For small businesses that rely on word of mouth, networking is a vital part of marketing. But many small business owners find that the amount of time they’re spending networking doesn’t balance out with the small number of referrals they see as a result.
So what are people doing wrong? Here are five common networking mistakes that small businesses make:
- Networking in the wrong places. When I started my business, I networked everywhere and anywhere. I attended mostly free networking events from meetup.com and discovered quickly that my target market was not at these events. Understanding who your prospects are and where they network is key to getting in front of them.If your target market is made up of medical professionals, for example, attending a happy hour that has one medical professional in a room full of people may not be ideal for you. Instead, you should seek out events specifically geared toward medical professionals, where your chance of meeting prospects or great referral partners is higher.
- Relying on only one networking platform. One mistake I see often is a business owner choosing a leads group or networking event that meets with the same people regularly…and then relying on only that one group alone to feed his or her business growth. The key to reaching new clients or customers is diversity. I’m not saying that leads groups aren’t valuable or that you need to attend 20 different networking events each week. But you do need to create a balance between building new relationships and maintaining existing relationships.
- Attending an event in hopes of making a sale. How often do you, as a small business owner, go to a networking event hoping to buy something from someone? Yeah. All the rest of the people at that networking event feel the same way. The purpose of a networking event is to meet people and create mutually beneficial relationships that will develop over time. It’s not an ideal environment for you to try to make a sale.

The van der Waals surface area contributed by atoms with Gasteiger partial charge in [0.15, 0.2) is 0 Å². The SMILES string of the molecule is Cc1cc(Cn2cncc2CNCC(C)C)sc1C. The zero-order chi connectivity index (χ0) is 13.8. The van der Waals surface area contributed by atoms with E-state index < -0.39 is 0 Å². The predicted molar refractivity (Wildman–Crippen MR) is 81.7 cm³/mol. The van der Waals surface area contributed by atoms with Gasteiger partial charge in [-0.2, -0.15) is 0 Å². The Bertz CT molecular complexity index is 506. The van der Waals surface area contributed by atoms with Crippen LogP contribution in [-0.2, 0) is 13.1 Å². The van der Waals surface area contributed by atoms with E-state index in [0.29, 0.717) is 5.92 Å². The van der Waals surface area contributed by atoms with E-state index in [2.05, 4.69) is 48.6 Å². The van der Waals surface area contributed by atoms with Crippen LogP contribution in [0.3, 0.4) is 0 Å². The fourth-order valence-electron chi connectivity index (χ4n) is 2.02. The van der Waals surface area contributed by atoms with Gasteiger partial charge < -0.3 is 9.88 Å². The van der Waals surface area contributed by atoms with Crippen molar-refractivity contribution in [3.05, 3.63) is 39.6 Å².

- Not following up. You attend a networking event, and you bring home a stack of business cards. You put the business cards on your desk. Three weeks later, you notice the stack and realize you can’t remember who most of these people were. Does this sound familiar? As I’ve mentioned already, the point in going to networking events is to build relationships. Those cards aren’t likely to turn into sales or referrals by sitting on your desk!
- Making networking your only form of marketing. Depending on who you ask, it takes seven to twelve “touches” for a lead to become a sale. If you use networking as your only form of marketing, you will need to have seven cups of coffee or phone conversations—both of which can be time-consuming—to make one sale. Instead, diversify your marketing portfolio. Try social media, speaking and writing opportunities, or relevant advertisement. Find ways to keep in touch with your target market that accomplish your goals while using your time well.
Networking is indeed a great way to grow your business, but it’s also an easy way to waste time and money if you’re not careful. How effective is your networking?